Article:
Koreans’ love of good coffee is getting even more intense

Drinking up.
Drinking up.
Image: Reuters/Han Jae-Ho
We may earn a commission from links on this page.

For a nation of historic tea drinkers, Koreans love their coffee. And they increasingly prefer the good stuff. The Korea Customs Service said 120,000 tons of coffee were imported into Korea in 2013, up 7% from the year before, making it the seventh-biggest importer in the world.

But the data also show imports of processed coffee—which includes instant coffee—fell last year, but imports of roasted and unroasted beans used to make fresh coffee at home and by chains such as Starbucks have surged. Last year, new crop imports rose 7% from the previous year and roasted coffee beans grew by almost 14%. But processed coffee imports fell by a huge 22%, the customs office says.

Earlier this year, Quartz reported that Koreans drank 0.329 cups of coffee a day, making the country the third-biggest drinker of coffee per capita in Asia, behind the Philippines and Singapore. (Northern Europeans are the biggest coffee addicts in the world, drinking more than a cup on average.)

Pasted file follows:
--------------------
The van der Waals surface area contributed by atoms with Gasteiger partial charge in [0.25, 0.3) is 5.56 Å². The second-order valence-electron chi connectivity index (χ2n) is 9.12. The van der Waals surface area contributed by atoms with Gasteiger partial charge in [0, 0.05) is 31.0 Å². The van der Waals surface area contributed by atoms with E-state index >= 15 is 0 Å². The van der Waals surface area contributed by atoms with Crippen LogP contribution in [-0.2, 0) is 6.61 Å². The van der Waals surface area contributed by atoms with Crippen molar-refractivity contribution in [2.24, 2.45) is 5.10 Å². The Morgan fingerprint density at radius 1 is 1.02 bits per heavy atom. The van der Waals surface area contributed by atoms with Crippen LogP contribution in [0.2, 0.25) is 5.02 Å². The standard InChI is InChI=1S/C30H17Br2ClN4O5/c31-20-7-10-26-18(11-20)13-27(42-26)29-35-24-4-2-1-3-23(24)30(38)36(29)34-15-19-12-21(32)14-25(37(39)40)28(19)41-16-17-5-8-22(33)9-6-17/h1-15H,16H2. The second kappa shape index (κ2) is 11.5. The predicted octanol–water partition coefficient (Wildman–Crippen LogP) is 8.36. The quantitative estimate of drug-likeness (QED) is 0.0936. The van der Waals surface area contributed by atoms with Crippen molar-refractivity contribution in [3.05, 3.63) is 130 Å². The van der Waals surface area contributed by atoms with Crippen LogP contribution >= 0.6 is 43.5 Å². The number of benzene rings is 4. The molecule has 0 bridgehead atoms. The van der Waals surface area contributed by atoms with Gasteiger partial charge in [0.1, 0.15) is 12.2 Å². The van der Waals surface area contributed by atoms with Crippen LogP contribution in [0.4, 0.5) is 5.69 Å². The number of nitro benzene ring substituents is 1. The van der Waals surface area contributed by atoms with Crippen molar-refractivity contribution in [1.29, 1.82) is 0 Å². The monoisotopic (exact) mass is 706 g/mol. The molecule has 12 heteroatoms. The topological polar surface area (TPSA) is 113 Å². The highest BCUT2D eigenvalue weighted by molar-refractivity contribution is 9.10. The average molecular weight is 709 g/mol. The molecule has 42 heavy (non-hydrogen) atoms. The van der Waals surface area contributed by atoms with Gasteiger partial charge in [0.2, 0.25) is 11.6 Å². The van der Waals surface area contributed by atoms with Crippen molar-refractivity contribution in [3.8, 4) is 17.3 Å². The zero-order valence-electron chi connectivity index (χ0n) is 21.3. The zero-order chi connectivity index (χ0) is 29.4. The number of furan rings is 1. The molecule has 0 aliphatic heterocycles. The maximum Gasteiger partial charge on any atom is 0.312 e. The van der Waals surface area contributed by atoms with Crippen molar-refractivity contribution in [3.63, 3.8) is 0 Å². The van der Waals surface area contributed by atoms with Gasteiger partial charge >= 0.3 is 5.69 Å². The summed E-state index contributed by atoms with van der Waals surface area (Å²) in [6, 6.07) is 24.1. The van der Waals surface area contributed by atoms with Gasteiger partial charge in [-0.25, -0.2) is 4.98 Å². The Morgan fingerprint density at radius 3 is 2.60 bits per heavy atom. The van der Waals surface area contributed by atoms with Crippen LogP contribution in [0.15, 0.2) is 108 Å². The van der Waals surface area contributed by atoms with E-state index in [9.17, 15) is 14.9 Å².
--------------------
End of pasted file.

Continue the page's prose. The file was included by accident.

It should be no surprise by now that the Koreans love their coffee. Seoul has 284 Starbucks—the most in the world and seven more than New York City’s 277. The US coffee company celebrated its 15th anniversary in Korea this week and in that time, has helped transform the habits of young people.

The whole of South Korea has 650 Starbucks stores serving 300,000 customers a day, its national president said. The country is also innovating in ways that is befitting a country whose capital is the world’s most wired city. Starbucks in Korea in March was the first in the world to introduce a smartphone ordering system, Siren Order, where customers can order and pay for coffee before coming to the store. Coffee is changing the culture as well. Korean staff members are using their English nicknames on their name tags instead of their employment rank.

“The strategy is that the taste of coffee is the same globally, but consumers can drink that coffee in an area where there’s a sense of Korean culture,” Starbucks’ Lee Seock-koo told Korea JoongAng Daily. So far, that strategy continues to pay off.